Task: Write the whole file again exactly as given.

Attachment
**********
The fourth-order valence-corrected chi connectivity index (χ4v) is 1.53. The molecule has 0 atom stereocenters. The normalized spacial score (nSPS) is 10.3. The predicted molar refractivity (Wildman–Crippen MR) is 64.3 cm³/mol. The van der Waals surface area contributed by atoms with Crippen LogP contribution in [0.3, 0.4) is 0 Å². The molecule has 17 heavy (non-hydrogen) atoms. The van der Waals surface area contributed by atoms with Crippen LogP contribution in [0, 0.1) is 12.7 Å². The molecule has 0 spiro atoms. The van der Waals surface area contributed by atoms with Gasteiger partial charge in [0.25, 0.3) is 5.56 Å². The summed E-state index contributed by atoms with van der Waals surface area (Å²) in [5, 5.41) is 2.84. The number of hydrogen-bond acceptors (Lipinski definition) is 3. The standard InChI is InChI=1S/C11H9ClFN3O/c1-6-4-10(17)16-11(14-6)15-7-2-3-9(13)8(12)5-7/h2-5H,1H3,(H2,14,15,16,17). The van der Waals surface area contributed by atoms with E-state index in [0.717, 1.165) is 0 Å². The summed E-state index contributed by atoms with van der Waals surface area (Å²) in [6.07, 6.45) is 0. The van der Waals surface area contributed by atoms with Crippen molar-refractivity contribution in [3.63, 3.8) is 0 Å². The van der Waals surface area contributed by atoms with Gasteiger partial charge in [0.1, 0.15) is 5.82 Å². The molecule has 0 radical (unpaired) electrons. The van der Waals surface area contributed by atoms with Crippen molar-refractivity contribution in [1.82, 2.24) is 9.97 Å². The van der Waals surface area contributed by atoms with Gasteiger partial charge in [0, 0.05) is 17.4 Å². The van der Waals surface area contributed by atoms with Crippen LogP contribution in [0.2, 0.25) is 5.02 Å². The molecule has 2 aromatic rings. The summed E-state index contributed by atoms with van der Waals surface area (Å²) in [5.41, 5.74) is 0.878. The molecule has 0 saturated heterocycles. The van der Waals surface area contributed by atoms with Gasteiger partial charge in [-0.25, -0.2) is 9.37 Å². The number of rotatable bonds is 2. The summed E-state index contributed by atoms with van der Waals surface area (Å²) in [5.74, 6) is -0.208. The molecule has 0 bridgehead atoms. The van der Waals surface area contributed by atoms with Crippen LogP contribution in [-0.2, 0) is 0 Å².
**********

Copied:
The fourth-order valence-corrected chi connectivity index (χ4v) is 1.53. The molecule has 0 atom stereocenters. The normalized spacial score (nSPS) is 10.3. The predicted molar refractivity (Wildman–Crippen MR) is 64.3 cm³/mol. The van der Waals surface area contributed by atoms with Crippen LogP contribution in [0.3, 0.4) is 0 Å². The molecule has 17 heavy (non-hydrogen) atoms. The van der Waals surface area contributed by atoms with Crippen LogP contribution in [0, 0.1) is 12.7 Å². The molecule has 0 spiro atoms. The van der Waals surface area contributed by atoms with Gasteiger partial charge in [0.25, 0.3) is 5.56 Å². The summed E-state index contributed by atoms with van der Waals surface area (Å²) in [5, 5.41) is 2.84. The number of hydrogen-bond acceptors (Lipinski definition) is 3. The standard InChI is InChI=1S/C11H9ClFN3O/c1-6-4-10(17)16-11(14-6)15-7-2-3-9(13)8(12)5-7/h2-5H,1H3,(H2,14,15,16,17). The van der Waals surface area contributed by atoms with E-state index in [0.717, 1.165) is 0 Å². The summed E-state index contributed by atoms with van der Waals surface area (Å²) in [6.07, 6.45) is 0. The van der Waals surface area contributed by atoms with Crippen molar-refractivity contribution in [3.63, 3.8) is 0 Å². The van der Waals surface area contributed by atoms with Gasteiger partial charge in [0.1, 0.15) is 5.82 Å². The molecule has 0 radical (unpaired) electrons. The van der Waals surface area contributed by atoms with Crippen molar-refractivity contribution in [1.82, 2.24) is 9.97 Å². The van der Waals surface area contributed by atoms with Gasteiger partial charge in [0, 0.05) is 17.4 Å². The van der Waals surface area contributed by atoms with Crippen LogP contribution in [0.2, 0.25) is 5.02 Å². The molecule has 2 aromatic rings. The summed E-state index contributed by atoms with van der Waals surface area (Å²) in [5.41, 5.74) is 0.878. The molecule has 0 saturated heterocycles. The van der Waals surface area contributed by atoms with Gasteiger partial charge in [-0.25, -0.2) is 9.37 Å². The number of rotatable bonds is 2. The summed E-state index contributed by atoms with van der Waals surface area (Å²) in [5.74, 6) is -0.208. The molecule has 0 bridgehead atoms. The van der Waals surface area contributed by atoms with Crippen LogP contribution in [-0.2, 0) is 0 Å².